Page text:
This year, as the country continues to face a labor shortage, celebrating those who have chosen careers in manufacturing during Manufacturing Month is especially important. According to a 2021 study conducted by Deloitte and the Manufacturing Institute, the manufacturing skills gap could result in 2.1 million unfilled jobs by 2030.
While the COVID-19 pandemic has certainly played a role in the industry’s present worker shortage, there are still 5 million fewer Americans working in manufacturing now than there were 20 years ago. If this trend continues, the worker shortage has the potential to cost the U.S. economy up to $1 trillion by 2030.
We can’t just look at this from a cost perspective; a manufacturing labor shortage also can cause detrimental physical impacts to the country. As a manufacturer and leading technology grid innovator improving power reliability and delivery worldwide, S&C Electric Company and its team members know the impact a single piece of equipment can have on the power grid.
The equipment manufactured by the team at S&C helps keep the lights on for neighborhoods and critical infrastructure around the world. It is crucial for electric utilities to have access to this equipment to maintain power delivery, especially when faced with severe weather.
A manufacturing worker shortage has the potential to impact equipment suppliers’ ability to meet utility demand. This could mean longer and more frequent outages, further impacting the lives and safety of residents across the country. This is a repercussion the country can’t afford.
An Opportunity for Growth
Over the same 20 years that manufacturing jobs have declined, manufacturing capabilities have advanced at an impressive rate. With the addition of technological improvements and automated systems, manufacturers can do more than ever. These advancements have also changed what manufacturing jobs look like.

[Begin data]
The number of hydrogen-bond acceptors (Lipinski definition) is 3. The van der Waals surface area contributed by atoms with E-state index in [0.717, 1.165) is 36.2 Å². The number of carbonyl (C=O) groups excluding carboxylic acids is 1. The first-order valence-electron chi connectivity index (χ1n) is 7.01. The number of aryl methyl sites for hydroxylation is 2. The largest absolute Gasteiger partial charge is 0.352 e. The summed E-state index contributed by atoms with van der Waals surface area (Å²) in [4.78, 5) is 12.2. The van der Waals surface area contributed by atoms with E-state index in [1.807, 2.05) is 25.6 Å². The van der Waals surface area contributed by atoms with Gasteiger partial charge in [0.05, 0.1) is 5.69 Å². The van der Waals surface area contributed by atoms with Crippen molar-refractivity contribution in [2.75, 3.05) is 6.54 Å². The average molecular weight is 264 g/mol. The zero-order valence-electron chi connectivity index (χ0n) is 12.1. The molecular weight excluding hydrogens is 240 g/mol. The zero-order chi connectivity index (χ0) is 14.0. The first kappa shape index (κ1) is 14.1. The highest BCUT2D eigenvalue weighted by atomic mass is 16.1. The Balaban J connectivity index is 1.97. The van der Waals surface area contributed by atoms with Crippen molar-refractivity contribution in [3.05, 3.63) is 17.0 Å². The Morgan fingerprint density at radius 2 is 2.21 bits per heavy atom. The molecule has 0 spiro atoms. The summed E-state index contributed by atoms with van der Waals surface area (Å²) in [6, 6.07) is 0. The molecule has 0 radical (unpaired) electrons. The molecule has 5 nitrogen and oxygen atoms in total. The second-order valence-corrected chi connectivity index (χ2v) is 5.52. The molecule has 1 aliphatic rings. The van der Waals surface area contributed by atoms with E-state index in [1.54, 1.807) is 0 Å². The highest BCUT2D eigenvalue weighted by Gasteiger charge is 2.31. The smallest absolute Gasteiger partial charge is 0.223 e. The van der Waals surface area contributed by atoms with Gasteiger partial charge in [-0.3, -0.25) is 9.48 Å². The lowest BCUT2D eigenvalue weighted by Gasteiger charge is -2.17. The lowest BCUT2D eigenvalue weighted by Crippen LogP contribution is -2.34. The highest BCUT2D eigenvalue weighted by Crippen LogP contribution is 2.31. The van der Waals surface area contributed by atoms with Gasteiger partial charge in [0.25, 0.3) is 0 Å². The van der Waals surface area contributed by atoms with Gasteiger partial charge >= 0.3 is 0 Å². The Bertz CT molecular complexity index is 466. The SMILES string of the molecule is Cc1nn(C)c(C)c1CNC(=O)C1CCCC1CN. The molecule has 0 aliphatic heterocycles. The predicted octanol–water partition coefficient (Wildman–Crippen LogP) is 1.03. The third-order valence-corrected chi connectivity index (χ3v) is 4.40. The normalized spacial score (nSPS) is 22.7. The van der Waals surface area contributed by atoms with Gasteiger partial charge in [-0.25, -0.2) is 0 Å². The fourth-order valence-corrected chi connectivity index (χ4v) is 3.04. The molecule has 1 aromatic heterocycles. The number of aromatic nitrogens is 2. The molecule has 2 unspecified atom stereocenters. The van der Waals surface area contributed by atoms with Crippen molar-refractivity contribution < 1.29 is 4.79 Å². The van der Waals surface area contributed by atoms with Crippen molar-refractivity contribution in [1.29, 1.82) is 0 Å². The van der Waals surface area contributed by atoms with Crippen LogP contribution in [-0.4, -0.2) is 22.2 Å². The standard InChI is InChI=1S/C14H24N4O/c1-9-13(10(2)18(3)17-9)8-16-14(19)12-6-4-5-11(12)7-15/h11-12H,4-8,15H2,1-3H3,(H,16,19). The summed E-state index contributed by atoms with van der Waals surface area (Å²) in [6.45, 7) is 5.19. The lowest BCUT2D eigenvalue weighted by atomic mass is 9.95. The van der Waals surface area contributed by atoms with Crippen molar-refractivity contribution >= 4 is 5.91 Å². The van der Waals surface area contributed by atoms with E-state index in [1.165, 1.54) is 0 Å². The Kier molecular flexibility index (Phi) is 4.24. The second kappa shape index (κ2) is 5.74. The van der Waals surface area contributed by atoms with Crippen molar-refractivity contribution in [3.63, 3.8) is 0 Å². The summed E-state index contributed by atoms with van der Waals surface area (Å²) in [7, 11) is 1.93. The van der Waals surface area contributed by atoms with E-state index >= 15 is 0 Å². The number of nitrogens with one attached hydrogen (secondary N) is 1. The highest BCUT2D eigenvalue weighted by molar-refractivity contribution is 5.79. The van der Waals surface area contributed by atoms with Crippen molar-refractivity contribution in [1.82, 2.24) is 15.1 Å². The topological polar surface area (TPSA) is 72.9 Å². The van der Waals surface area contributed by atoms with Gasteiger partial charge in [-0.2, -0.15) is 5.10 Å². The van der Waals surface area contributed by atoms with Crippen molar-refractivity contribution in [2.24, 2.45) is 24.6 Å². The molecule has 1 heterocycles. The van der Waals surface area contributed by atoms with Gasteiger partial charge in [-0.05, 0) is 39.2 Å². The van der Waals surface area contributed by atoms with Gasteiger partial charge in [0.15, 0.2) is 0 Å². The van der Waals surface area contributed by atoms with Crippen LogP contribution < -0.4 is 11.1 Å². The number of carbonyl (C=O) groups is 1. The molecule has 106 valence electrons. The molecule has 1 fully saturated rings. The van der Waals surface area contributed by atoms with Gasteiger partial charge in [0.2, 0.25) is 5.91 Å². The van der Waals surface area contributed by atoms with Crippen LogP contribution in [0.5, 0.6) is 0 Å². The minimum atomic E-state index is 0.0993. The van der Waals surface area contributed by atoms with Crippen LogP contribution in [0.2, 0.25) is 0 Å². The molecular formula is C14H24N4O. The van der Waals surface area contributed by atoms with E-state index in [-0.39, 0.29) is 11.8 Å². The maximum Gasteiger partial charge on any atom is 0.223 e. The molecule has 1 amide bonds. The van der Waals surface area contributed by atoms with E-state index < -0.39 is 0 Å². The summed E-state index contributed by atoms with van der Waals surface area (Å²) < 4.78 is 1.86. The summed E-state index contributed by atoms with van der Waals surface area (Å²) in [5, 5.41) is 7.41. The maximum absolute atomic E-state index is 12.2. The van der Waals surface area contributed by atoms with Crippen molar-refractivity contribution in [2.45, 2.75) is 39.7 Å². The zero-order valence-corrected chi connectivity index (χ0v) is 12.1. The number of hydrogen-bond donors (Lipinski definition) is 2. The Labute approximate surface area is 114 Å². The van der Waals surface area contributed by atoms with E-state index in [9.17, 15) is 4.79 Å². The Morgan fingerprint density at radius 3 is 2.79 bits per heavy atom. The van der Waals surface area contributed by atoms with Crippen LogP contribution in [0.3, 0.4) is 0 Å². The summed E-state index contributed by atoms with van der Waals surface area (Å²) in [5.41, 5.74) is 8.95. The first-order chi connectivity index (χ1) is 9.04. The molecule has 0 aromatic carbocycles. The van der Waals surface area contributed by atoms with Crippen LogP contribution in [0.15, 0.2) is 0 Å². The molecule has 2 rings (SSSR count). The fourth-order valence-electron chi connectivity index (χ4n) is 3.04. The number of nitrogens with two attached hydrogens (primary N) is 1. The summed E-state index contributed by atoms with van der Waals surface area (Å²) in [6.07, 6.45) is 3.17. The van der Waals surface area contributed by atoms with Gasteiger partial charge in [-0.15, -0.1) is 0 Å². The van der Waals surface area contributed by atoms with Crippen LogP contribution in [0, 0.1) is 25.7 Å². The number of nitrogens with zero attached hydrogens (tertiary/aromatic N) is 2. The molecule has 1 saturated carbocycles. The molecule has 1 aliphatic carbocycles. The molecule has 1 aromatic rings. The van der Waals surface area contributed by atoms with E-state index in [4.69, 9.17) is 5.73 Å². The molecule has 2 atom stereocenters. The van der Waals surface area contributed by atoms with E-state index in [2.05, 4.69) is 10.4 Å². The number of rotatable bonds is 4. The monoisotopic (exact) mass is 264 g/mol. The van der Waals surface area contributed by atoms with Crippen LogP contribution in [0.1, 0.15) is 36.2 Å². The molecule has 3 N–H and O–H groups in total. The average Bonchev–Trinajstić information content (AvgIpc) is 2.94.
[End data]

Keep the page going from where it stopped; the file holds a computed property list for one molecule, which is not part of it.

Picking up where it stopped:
While we continue to see a worker shortage in the manufacturing industry, the industry itself is growing. New jobs are opening every day because companies are increasing their output.
Some of the biggest misconceptions regarding manufacturing jobs are the work is dirty, the day-to-day role is repetitive, and automation is obsoleting the need for manual roles. Despite an increase in automated systems, people are still a critical component of the manufacturing process. Automation allows manufacturers to increase their output, but it also provides increased opportunities for team members.
Every manufacturing environment thrives off continuous improvement and creativity. As automation and technology continue to play larger roles in the manufacturing process, they present team members with countless opportunities to learn exciting new skills and to evaluate processes to make systemwide improvements. When companies provide on-the-job training to help grow skill sets, it helps propel team member career paths forward.
Finding the Next Generation of Manufacturers
Manufacturing is perfect for individuals who like to work with their hands, want their job to make a difference in the world and are interested in a career that comes with a variety of growth and educational opportunities. Bringing the next generation of manufacturing talent into the industry depends on recruitment efforts that explore how much the industry has changed. We must show today’s young, creative and technical minds that manufacturing is an exciting career option—one that will provide purpose, growth, and financial security.
Connecting with local high school and trade schools in surrounding communities is a great place to start. By presenting young people with careers in manufacturing early on, whether that be through manufacturing educational and information sessions or summer positions, the industry can help attract the right talent.
The manufacturing labor shortage is an opportunity to change the public perception of manufacturing careers, strengthen the U.S. economy, and introduce a new generation to a fast-paced, secure, and innovative career path.
Jim Johnson Jr. is the chief operating officer at S&C Electric Company. Jim joined S&C 20 years ago as a summer intern before being hired in the Facilities Engineering department. His progression through the company has allowed him to work with every aspect of the production process. In his present role, Jim is responsible for S&C’s global operation process.